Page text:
This was, of course, not the only moment of discord between Food Not Bombs and the Seattle Police Department. Participants from several other phases in the group’s twenty-year tenure in Seattle have narrated to me similar periods in which the group’s presence provoked city agencies, local businesses, or both, to pressure them to move. Nor is Seattle unique in this respect. Food Not Bombs co-conspirators from chapters in San Francisco, New York City, Orlando and other cities told me the same kinds of stories, from different periods throughout the last thirty years or so. And while the group’s anarchist leanings incline it towards civil disobedience more than most other public meal projects, these stories have nonetheless been multiplied by homeless advocates and service providers around the country over the same timeframe. Dozens of cities, perhaps more, around the United States and in other market-centric nations, have used a variety of tactics, subtle and militant, ad-hoc and carefully planned, to restrict or discourage these efforts: Parks-use permits, health code restrictions, zoning laws, informal pressures, among others. Publics and policy makers, it is clear, have often reacted to growing crises of housing and homelessness by prohibiting and prosecuting the free public distribution of food.
These developments are part of a body of municipal laws and policies which homeless advocates have sometimes called ‘the criminalisation of homelessness.’ They range from ordinances outlawing ‘aggressive’ panhandling, loitering, and public urination to curfews in public parks and extrajudicial exclusion orders like Seattle’s “parks exclusion” tickets. Strictly speaking, these advocates are spot on: In cities like Seattle where social safety nets can be spotty, ad hoc, and occasionally Kafkaesque affairs, where people without shelter sometimes have no other recourse than these prohibited activities, homelessness itself becomes a petty crime.
But these policies need to be understood, too, on a larger scale. Like homelessness itself, they represent transformations in the fabric of urban living which have been both cause and effect throughout these vexed decades of political and economic (neo)liberalisation. Cities like Seattle are perpetually globalising, investing in their economic and cultural footholds in the ever-shifting terrain of the global economy. And the cultural economies of these cities are constantly remade by and for that terrain. If, for example, prohibitions of free, public meals are proliferating from city to city in the United States and elsewhere, they are also remaking not simply the lives of people without reliable incomes or shelter, but the cultural economy of eating itself—and therefore of life. Mighty urban economies such as Seattle’s, I would like to suggest, produce waste and abjection in more or less direct proportion to the economic value they create, and yet to function they must keep each circulating away from the other. This is most poignantly true of eating, as the geography of food surpluses and scarcity, waste and want, are carefully managed. To remake urban life in such a way asserts a novel, globalised configuration of governmental control and sovereignty at the scale of the urban (rather than, say, the national or the international). But this urban life, remade, neither sits still nor does what it’s told. Its component elements—variously segregated, sanctioned, submerged, or subsidised—emerge from and thresh against each others’ edges in myriad ways. Homelessness, hunger, and survival itself are not only, in a sense, created by these policies; they also exceed every effort to manage them, and in turn, they unravel and reform the city, the state, and the social.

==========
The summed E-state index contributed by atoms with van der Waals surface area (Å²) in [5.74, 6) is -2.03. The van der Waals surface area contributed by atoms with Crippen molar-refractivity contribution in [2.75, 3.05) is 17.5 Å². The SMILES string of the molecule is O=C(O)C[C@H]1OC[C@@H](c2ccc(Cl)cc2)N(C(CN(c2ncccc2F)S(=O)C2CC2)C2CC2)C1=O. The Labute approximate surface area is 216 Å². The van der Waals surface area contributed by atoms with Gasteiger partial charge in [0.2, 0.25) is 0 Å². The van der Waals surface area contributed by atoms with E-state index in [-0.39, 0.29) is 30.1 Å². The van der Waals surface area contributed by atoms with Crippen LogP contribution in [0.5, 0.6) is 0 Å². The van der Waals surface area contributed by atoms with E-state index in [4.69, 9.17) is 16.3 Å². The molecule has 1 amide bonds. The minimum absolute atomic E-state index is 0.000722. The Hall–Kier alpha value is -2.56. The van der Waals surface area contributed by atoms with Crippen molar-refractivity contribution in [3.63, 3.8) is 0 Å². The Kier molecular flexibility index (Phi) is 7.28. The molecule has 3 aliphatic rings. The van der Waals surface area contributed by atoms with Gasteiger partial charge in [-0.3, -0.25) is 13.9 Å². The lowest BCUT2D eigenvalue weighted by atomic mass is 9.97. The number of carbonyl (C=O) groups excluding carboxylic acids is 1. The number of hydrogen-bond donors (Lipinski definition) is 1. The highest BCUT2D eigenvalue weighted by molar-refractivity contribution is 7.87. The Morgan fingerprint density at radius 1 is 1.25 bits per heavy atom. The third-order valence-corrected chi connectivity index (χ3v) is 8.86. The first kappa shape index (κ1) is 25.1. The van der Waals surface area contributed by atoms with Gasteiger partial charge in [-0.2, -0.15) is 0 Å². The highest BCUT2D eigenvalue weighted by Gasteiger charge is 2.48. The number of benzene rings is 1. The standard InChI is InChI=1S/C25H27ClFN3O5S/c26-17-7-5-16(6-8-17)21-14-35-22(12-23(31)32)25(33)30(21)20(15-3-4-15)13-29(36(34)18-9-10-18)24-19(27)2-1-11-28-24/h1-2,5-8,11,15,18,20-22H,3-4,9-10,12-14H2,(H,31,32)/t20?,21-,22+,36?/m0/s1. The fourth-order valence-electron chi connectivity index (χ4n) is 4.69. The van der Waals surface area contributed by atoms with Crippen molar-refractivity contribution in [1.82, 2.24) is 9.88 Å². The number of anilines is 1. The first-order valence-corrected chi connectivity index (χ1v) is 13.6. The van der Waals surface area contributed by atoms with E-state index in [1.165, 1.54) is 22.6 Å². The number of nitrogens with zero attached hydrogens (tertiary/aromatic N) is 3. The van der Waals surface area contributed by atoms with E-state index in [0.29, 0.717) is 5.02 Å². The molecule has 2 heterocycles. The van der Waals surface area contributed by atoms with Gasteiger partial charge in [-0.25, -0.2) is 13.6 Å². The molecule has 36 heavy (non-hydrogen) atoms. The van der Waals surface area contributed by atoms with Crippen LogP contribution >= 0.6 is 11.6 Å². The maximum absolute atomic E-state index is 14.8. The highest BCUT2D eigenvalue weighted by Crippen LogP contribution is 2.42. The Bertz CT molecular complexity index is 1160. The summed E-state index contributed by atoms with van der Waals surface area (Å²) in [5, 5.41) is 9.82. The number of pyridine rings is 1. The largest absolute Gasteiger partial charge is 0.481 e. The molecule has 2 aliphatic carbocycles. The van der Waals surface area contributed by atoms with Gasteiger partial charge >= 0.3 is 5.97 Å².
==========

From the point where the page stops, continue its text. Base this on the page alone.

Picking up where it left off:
(This is an excerpt adapted from my doctoral dissertation, completed in 2013.)
[i] The Project for Public Spaces, contracted to reconceptualise the park, suggested “relocating at least a couple of the totems to allow for activities to occur in the space,” such as performances and games (p.17). Note also that the totems do, indeed, feature carved wooden teeth.
[ii]Note, that the land on which Occidental Park was later established was neither a park nor was it land, strictly speaking, at the time that Yesler’s saw mill began operation. It was swamp, later to be filled. Nonetheless, it supported camps of homeless people along its banks, including local Duwamish people displaced by Seattle’s growth.